California is newly positioned to dramatically expand STEM research and education following the announcement of $80m in state funding for a STEM facility on San Diego State University’s (SDSU) Brawley campus.
The STEM research undertaken by SDSU and the Brawley Campus will tie into regional plans for San Diego’s primary economic development as California’s ‘Lithium Valley’.
On Thursday, Governor Gavin Newsom signed official documents that permit the facility to be built on the Brawley Campus. The facility will be 65,000 square feet and will house science, technology, chemistry, engineering, and mathematics programming.
The budget action has been welcomed in California
Imperial County officials were among many residents, businesses and public officials to applaud the budget for STEM research.
“Higher education is essential to providing a pathway to success for many in our community, and this $80m in new funding will open even more opportunities by preparing and educating our local workforce for the much-needed and good-paying jobs that will come from the development of Lithium Valley,” said Jesus Escobar, chair of the Board of Supervisors.
He added: “On behalf of the County of Imperial, I’d also like to extend our thanks and appreciation to the SDSU administration and our state legislators who advocated for this community-driven funding request to bring direct investments into our community, economy, and future.”
SDSU President Adela de la Torre will visit the Imperial Valley in August to thank the community for supporting the STEM research funding and provide additional information on what to expect from it.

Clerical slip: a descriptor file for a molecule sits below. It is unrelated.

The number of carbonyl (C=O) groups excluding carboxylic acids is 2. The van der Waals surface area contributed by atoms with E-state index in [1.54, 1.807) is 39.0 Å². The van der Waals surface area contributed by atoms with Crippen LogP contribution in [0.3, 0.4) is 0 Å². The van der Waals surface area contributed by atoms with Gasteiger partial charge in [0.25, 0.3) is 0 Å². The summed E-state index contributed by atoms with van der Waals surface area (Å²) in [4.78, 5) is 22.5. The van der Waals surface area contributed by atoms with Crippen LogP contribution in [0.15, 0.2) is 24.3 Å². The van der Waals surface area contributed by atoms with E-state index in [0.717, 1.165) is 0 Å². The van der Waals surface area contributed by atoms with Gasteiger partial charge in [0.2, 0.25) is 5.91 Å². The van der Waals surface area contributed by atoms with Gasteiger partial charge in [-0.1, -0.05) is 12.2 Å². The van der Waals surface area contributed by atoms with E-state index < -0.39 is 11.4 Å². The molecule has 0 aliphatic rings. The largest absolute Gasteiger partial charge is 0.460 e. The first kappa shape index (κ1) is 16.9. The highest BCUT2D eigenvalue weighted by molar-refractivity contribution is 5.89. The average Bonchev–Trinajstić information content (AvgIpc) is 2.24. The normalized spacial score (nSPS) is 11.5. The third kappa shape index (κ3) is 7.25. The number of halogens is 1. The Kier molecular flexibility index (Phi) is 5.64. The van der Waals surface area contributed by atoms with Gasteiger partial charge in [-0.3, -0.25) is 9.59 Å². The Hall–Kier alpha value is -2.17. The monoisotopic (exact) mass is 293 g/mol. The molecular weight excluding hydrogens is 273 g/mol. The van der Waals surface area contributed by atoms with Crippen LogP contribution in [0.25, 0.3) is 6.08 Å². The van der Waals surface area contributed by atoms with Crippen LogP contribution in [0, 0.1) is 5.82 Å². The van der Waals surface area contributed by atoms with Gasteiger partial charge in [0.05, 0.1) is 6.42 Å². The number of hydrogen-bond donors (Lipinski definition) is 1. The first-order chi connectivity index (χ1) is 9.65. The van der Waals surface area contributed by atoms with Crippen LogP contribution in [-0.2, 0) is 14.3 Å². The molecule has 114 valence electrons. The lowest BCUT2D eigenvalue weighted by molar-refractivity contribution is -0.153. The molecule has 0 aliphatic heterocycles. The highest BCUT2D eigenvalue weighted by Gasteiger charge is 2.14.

How does STEM research tie into lithium extraction efforts?
The funding ties well into recent lithium extraction efforts in San Diego. It has been found underground near the Salton Sea and can be widely used in modern technology, and is a powerful driver for the Imperial Valley economy, which boasts one of the world’s largest known reserves of this light metal.
Lithium plays a vital role in electric power and in creating rechargeable batteries designed for cars, mobile phones, and energy-grid storage, making it an essential part of renewable-energy technology and California’s net-zero emission goals.
Future graduates of SDSU Imperial Valley will be prime candidates for the skilled lithium workforce, a statewide priority and part of a global transition to electric vehicles and other aspects of clean energy.
Speaking at the Imperial Valley Economic & Energy Summit earlier this month, John McMillan, SDSU Director of research initiatives for Engineering & Sciences, explained: “The investment in the STEM research and building will have a lasting impact.
“Entrepreneurship will extend the benefit and create a lifetime of possibilities. It is not just economics – it is opportunity spread across the region.”
SDSU has already invested $15m toward the plan and has expanded the range of new STEM research degree programmes and other offerings at SDSU Imperial Valley.